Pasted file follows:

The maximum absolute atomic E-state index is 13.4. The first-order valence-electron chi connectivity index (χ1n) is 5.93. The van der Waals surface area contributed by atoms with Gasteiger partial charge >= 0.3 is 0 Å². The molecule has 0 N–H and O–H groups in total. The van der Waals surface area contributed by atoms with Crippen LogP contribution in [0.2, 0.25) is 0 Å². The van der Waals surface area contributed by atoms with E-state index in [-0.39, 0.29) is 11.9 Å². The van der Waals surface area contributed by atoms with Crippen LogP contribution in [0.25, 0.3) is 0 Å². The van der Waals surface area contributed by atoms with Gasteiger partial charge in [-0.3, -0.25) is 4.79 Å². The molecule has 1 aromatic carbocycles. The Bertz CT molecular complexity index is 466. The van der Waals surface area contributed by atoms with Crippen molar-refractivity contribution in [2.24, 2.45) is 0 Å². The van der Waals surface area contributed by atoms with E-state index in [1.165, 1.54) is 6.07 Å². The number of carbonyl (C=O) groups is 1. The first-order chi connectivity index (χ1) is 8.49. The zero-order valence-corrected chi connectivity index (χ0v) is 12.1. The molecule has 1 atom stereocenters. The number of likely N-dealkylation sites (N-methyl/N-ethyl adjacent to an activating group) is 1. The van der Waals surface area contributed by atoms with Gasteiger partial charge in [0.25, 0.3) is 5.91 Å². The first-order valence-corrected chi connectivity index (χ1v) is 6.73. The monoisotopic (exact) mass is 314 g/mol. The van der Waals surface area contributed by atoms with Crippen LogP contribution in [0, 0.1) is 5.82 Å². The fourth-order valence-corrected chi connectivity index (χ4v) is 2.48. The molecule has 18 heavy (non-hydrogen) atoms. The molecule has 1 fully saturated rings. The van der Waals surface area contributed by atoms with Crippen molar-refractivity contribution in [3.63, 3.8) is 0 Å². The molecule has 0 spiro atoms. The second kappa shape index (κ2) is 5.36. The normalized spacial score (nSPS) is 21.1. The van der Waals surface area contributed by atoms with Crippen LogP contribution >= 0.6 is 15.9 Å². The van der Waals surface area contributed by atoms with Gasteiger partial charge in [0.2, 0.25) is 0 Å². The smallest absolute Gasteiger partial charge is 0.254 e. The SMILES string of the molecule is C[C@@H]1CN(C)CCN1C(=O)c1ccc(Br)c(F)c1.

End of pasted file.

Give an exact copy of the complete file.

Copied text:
The maximum absolute atomic E-state index is 13.4. The first-order valence-electron chi connectivity index (χ1n) is 5.93. The van der Waals surface area contributed by atoms with Gasteiger partial charge >= 0.3 is 0 Å². The molecule has 0 N–H and O–H groups in total. The van der Waals surface area contributed by atoms with Crippen LogP contribution in [0.2, 0.25) is 0 Å². The van der Waals surface area contributed by atoms with E-state index in [-0.39, 0.29) is 11.9 Å². The van der Waals surface area contributed by atoms with Crippen LogP contribution in [0.25, 0.3) is 0 Å². The van der Waals surface area contributed by atoms with Gasteiger partial charge in [-0.3, -0.25) is 4.79 Å². The molecule has 1 aromatic carbocycles. The Bertz CT molecular complexity index is 466. The van der Waals surface area contributed by atoms with Crippen molar-refractivity contribution in [2.24, 2.45) is 0 Å². The van der Waals surface area contributed by atoms with E-state index in [1.165, 1.54) is 6.07 Å². The number of carbonyl (C=O) groups is 1. The first-order chi connectivity index (χ1) is 8.49. The zero-order valence-corrected chi connectivity index (χ0v) is 12.1. The molecule has 1 atom stereocenters. The number of likely N-dealkylation sites (N-methyl/N-ethyl adjacent to an activating group) is 1. The van der Waals surface area contributed by atoms with Gasteiger partial charge in [0.25, 0.3) is 5.91 Å². The first-order valence-corrected chi connectivity index (χ1v) is 6.73. The monoisotopic (exact) mass is 314 g/mol. The van der Waals surface area contributed by atoms with Crippen LogP contribution in [0, 0.1) is 5.82 Å². The fourth-order valence-corrected chi connectivity index (χ4v) is 2.48. The molecule has 18 heavy (non-hydrogen) atoms. The molecule has 1 fully saturated rings. The van der Waals surface area contributed by atoms with Crippen molar-refractivity contribution in [3.63, 3.8) is 0 Å². The molecule has 0 spiro atoms. The second kappa shape index (κ2) is 5.36. The normalized spacial score (nSPS) is 21.1. The van der Waals surface area contributed by atoms with Crippen LogP contribution >= 0.6 is 15.9 Å². The van der Waals surface area contributed by atoms with Gasteiger partial charge in [0.2, 0.25) is 0 Å². The smallest absolute Gasteiger partial charge is 0.254 e. The SMILES string of the molecule is C[C@@H]1CN(C)CCN1C(=O)c1ccc(Br)c(F)c1.